The following information will help you prepare NOW for an earthquake. Don’t hesitate and put things off for “later”. Scientists are working hard to predict when earthquakes occur. Unfortunately, they can’t yet so the best thing we can do is prepare ourselves before it even happens. Education and preparation will greatly increase your chance of survival after a devastating earthquake so read the following to know what to do before an earthquake.
Everyone should have an earthquake kit or disaster supplies. Having one or not may be a matter of life or death. Will you survive without food or water when the fridge is crushed and water pipes empty? Will you survive without a blanket when there’s no electricity or heating to keep you from freezing? Will you survive if you’ve been badly injured and have no first aid kit? Other than these life threatening questions, a good earthquake kit may have things like a shovel for digging yourself out, candles or flashlight to help you see in the dark, radio to keep tabs on what’s going in the outside world and other handy things to help you if you become trapped. An earthquake kit is not only for your home. There are earthquake kits specifically made for your car or office. Make sure everyone knows where it is located. Experts recommend getting supplies to help you survive without outside assistance for at least 3 days following the earthquake.
Want to build your own? Check out the link below.
Some of you might remember doing these back in grade school where the alarm rings and everyone is supposed to go under their desks while you hear the sound of shaking and rumbling on the PA system. Well, it’s not only for children. Most workplaces have annual practice drills to ensure that their employees know what to do during an earthquake and where to meet after the earthquake to make sure everyone is accounted for. You should also do practice drills with your family at home. Make sure everyone knows what to do. It’s very hard to stay calm and think clearly when an earthquake hits. Doing regular practice drills will help you react accordingly during a panicked state.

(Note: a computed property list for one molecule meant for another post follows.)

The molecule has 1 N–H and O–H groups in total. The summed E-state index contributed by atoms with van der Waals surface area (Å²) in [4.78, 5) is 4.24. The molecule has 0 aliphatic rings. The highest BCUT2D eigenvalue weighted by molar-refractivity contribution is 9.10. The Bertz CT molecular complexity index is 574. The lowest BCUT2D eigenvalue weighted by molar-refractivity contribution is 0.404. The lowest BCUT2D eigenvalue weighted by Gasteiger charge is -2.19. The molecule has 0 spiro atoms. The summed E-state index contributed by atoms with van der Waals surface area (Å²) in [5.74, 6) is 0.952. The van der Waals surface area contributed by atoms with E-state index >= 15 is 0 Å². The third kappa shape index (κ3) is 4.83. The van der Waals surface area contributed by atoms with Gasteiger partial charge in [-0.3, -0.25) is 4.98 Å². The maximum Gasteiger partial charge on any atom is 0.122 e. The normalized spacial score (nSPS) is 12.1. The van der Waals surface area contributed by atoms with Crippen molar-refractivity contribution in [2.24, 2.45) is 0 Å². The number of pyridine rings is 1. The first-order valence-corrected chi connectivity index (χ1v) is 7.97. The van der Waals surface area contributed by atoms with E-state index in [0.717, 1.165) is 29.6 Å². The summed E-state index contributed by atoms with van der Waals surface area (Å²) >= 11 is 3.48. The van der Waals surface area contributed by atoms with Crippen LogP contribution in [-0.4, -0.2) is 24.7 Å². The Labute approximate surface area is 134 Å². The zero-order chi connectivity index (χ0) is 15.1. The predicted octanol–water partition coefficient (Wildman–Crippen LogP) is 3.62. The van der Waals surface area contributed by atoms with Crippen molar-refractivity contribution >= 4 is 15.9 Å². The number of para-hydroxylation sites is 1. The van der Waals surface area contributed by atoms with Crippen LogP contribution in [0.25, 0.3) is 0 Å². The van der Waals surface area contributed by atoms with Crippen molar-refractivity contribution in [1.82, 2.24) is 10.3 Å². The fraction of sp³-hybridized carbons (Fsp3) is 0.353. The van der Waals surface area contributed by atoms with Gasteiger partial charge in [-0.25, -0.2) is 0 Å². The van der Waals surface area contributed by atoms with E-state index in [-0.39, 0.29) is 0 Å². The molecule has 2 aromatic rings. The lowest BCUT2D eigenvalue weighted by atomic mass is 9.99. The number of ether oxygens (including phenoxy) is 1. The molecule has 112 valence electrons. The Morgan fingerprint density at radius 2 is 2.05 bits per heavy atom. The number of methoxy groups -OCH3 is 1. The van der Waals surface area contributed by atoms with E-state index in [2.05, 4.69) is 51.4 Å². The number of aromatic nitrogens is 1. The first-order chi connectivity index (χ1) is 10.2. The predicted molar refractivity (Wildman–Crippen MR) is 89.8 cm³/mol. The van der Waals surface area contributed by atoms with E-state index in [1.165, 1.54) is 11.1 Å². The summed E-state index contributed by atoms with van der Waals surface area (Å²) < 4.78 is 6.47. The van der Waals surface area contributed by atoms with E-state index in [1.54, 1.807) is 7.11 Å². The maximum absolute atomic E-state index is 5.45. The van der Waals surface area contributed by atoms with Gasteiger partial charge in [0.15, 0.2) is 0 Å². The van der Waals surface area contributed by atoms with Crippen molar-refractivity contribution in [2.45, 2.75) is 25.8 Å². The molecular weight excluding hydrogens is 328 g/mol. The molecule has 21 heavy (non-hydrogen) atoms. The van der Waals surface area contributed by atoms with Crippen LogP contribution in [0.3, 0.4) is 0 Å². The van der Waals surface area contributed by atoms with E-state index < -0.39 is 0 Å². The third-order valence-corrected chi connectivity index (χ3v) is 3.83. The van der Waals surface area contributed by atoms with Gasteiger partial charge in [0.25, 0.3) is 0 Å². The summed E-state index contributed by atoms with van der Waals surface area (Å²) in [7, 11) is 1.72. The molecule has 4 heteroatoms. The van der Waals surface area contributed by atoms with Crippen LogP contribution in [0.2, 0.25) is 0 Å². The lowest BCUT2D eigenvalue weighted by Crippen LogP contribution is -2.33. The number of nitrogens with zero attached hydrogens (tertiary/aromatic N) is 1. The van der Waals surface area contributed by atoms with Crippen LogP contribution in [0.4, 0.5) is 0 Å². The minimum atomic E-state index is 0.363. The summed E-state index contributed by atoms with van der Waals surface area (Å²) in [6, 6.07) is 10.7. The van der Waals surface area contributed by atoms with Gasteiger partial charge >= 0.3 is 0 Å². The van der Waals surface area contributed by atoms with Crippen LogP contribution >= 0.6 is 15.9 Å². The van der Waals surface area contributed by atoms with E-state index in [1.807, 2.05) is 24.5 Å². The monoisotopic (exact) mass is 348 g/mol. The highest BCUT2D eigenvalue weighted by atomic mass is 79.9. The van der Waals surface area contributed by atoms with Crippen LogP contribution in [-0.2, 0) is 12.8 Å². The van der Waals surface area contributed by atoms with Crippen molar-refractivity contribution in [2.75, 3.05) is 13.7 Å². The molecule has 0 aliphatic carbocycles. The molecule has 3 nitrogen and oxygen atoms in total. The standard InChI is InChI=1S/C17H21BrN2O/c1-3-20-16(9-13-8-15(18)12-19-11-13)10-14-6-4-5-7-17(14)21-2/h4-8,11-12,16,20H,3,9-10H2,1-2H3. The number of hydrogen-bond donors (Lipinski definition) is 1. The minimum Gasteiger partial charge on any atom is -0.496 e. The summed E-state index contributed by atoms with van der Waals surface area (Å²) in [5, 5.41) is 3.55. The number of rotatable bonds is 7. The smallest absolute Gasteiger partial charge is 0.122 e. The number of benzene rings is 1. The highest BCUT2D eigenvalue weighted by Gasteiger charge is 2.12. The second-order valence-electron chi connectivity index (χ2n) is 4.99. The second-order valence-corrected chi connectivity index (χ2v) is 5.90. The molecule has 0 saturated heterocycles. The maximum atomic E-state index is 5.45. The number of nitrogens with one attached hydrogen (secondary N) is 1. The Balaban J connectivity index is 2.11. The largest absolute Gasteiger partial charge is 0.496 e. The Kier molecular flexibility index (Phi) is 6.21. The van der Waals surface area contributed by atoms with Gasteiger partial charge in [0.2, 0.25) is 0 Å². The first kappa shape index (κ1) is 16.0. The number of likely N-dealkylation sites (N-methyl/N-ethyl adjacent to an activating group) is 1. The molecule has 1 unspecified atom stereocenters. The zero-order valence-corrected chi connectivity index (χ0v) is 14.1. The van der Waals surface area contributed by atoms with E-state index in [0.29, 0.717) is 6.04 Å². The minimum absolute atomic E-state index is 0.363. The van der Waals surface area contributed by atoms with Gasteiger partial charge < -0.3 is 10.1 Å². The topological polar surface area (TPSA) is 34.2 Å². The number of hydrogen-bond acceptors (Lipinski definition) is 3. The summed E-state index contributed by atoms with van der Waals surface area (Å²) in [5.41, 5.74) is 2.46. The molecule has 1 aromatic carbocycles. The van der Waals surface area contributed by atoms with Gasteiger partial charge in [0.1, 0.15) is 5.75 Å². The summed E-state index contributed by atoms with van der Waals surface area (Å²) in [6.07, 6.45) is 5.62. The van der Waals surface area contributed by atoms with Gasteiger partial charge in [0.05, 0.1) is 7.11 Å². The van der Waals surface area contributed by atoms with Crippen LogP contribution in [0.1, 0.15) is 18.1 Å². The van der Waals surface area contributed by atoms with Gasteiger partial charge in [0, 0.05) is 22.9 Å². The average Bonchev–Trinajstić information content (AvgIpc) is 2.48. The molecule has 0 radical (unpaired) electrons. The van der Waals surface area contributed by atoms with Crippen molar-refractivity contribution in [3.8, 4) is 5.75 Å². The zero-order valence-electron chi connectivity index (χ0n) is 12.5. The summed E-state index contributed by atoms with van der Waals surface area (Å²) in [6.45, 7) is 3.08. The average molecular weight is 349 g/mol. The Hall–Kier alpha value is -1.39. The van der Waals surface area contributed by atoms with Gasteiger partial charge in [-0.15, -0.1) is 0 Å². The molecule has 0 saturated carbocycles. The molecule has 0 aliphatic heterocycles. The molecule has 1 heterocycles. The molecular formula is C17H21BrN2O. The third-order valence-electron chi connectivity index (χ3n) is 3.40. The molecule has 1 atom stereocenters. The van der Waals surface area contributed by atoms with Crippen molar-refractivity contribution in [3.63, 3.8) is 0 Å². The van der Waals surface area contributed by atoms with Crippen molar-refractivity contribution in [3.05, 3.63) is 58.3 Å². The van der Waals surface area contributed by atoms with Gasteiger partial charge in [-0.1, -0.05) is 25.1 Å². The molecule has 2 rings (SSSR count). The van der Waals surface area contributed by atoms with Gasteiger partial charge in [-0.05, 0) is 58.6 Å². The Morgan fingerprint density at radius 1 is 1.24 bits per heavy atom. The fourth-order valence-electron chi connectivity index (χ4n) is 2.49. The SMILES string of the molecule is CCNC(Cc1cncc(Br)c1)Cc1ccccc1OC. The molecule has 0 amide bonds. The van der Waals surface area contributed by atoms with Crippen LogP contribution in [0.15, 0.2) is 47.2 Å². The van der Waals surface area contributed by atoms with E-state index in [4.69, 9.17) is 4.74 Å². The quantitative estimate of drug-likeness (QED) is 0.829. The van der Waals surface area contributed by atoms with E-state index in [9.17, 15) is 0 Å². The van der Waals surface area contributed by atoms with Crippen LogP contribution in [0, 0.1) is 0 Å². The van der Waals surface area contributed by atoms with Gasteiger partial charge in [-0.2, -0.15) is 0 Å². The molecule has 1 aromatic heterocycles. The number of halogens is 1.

You might have heard the popular phrase “Stop, Drop, and Roll” which you are supposed to do in case you ever catch on fire to put the flames out. Well, earthquake safety has one too! It’s DROP, COVER, HOLD ON!
- DROP – drop down to your hands and knees to prevent injury from the earthquake knocking you down.
- COVER – take cover under a sturdy desk or table. If there isn’t one near you, cover your face and head with your arms. Falling or flying objects are the most common causes of injury.
- HOLD ON – hold on to whatever is protecting you. The ground can shake violently causing a desk to move away and make you unprotected.
Secure Heavy Objects
Most deaths and injuries are caused by parts of the building collapsing or heavy objects such as bookcases and cabinets. You should identify these dangerous objects and ensure they are secure or even move them away from beds or sofas now to help prevent any injury in advance.
After an earthquake you may have to evacuate if the building is severely damaged to prevent it from collapsing on you. Make a floor plan and identify safe spots in every room (under desks, tables, etc) so you can protect yourself no matter where you are. Mark where your earthquake kit, emergency supplies, fire extinguishers, etc are and ensure everyone knows where they are located as well as utility shutoffs (gas, water, electricity) to prevent fire, flooding, or electric shock. Establish an outdoor meeting place where everyone will meet after the earthquake to make sure everyone is accounted for. Most hotels, conference halls, and offices has an evacuation plan posted on the wall. Make sure you know where the closest exits are.
Write Down Important Information
Write down a list of important information like addresses, telephone numbers, and evacuation sites for all the places your family members go to often (home, work, school). This will help in contacting them if they are not with you during the earthquake. Also make copies of essential documents such as ID’s, social security cards, wills, and insurance policies which will be useful after the earthquake. A list and photos of your household inventory will help with insurance claims down the road.